The team would win silver, and in the years after many of the 20 players continued to represent Canada internationally, including at the Olympic Winter
As the tournament returns to Canada for the first time since that inaugural event in Calgary, Alta., this time with St. Catharines, Ont., playing host,
three members of the 2008 team share their memories of the event and how they’ve stayed involved in the game.
Most of the players on the 2008 team were born in 1990, the same year the first IIHF World Women’s Championship was held. It was a point not lost on the
players, says Mazzotta, who won two games and posted a 0.67 goals-against average. “We spent a lot of time talking about those players and the path they’d
taken, and the path they created for us to make it easier for girls to play.”
Fans filled the stands for all of Canada’s games at Father David Bauer Olympic Arena. “I remember even the games I wasn’t playing just trying to hear the
coaches on the bench because there were so many little kids screaming and everyone [cheering]. You can’t get much better than that.”
Mazzotta went on to play for Canada’s National Women’s Development Team at the 2012 Meco Cup, as well as for Cornell University, winning 53 games (22 via
shutout) in four years.
After graduating she returned home to London, Ont., to complete her master’s degree in coaching at the University of Western Ontario. She served as an
assistant and goaltending coach for the women’s hockey team, while also returning to her minor hockey roots and helping the London Devilettes’ Junior and
Bantam AA teams.
Last season she came full circle, serving as the goalie coach – as part of an all-Hockey Canada alumnae staff – for Canada’s National Women’s Under-18
“I think that’s good for the girls because they have coaches and role models who were exactly where they want to be and where they were in that moment, so
we understand the stress and the pressure,” she says.
Mazzotta recently captured a gold medal at the Nations Cup as the goalie coach for Canada’s National Women’s Development Team. She’s also in her first
season with Quinnipiac University.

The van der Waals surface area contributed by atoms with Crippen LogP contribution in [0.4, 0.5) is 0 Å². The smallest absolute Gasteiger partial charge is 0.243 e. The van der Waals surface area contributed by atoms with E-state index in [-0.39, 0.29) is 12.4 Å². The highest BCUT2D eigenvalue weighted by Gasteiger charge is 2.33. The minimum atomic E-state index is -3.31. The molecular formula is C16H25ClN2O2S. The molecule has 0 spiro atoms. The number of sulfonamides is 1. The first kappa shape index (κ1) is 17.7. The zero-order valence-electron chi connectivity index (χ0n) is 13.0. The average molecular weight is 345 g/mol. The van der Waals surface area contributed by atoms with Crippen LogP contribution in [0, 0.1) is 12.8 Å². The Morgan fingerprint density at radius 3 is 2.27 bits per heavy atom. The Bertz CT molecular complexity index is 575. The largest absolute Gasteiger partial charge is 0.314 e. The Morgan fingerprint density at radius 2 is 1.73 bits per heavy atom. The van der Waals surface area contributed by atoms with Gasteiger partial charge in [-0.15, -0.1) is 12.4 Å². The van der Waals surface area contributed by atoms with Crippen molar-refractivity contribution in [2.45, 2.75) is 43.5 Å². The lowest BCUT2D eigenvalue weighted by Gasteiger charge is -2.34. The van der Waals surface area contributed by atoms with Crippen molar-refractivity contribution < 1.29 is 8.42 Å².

“There were so many influential people in my life who made hockey such a great experience,” says Mazzotta; hopefully, I can give that experience to young
girls, whether it’s at the grassroots level, college hockey or the international level.”
“You could tell in warm-ups and during the game everyone was on board no matter their role on the team,” says McIntosh, who finished with four points.
“Everyone embraced just being there in the moment and knowing it was the first U18 [women’s] world championship.”
The forward’s family travelled from Waterloo, Ont., to Calgary to watch her compete, and McIntosh, herself, loved meeting players and hockey personnel from
across the country who shared her passion for the game.
“We didn’t get gold, but I had a lot of fun and I felt like that was the moment where I grew as a player.”
McIntosh went on to make two appearances for Canada’s National Women’s Development Team and graduated from Ohio State University as the school’s all-time
leading scorer, a distinction she still holds. She currently plays with the Brampton Thunder of the Canadian Women’s Hockey League.
She’s also in her third year as an assistant coach with Wilfrid Laurier University’s women’s hockey team. And a year-and-a-half ago, she started LMcIntosh
Hockey, a school devoted to female hockey development. Having typically travelled an hour from home to play high-level female hockey growing up, McIntosh
wanted to help more girls stay in the community.
“I love being on the ice with girls and developing their skills,” she says. “They’re very keen to get better and they love the game. I like being around
that atmosphere because I’m very passionate about the game, playing and coaching.”
Many of the players wore the national sweater in a three-game summer series against the United States, says Prevost, but there was something special about
wearing it at a world championship. The players put their jerseys on in unison. “That was a special moment for us to share together and step out on the ice
as the first National Women’s Under-18 Team,” says Prevost, who finished with six goals and three assists.
Off-ice opportunities also fill the memory bank, with one in particular proving prophetic in a way. The team visited elementary schools and shared their
stories with students. Today, Prevost teaches gym and social sciences at École secondaire Gaétan-Gervais in Oakville, Ont., and coaches the school’s mixed
Many students know of her accomplishments. In fact, two buses came to watch her and the Toronto Furies win the Clarkson Cup last year. And on her recent
birthday, her Grade 7 and 8 students presented her with a hockey stick they signed.
“I was always signing sticks with teams and giving it to different people,” says Prevost, “so it was a neat gift to get a signed stick from all of my
Prevost, who went on to win three gold medals with Canada’s National Women’s Development Team, is in her third season with the Furies, after playing a
season with the Montreal Stars (now Canadiennes).
“It’s been a great experience to be in the CWHL and see the growth of that league from even four years ago when I entered to now,” she says. Sports
networks are now broadcasting games. “The sport is evolving as a whole. I was a part of the first U18 team and now a part of a lot of firsts with the
On Jan. 7, 2008, Canada’s National Women’s Under-18 Team played its first game at an IIHF U18 Women’s World Championship. Behind hat tricks from future
Olympic gold medallists Marie-Philip Poulin and Natalie Spooner, Canada defeated the Czech Republic 11-2.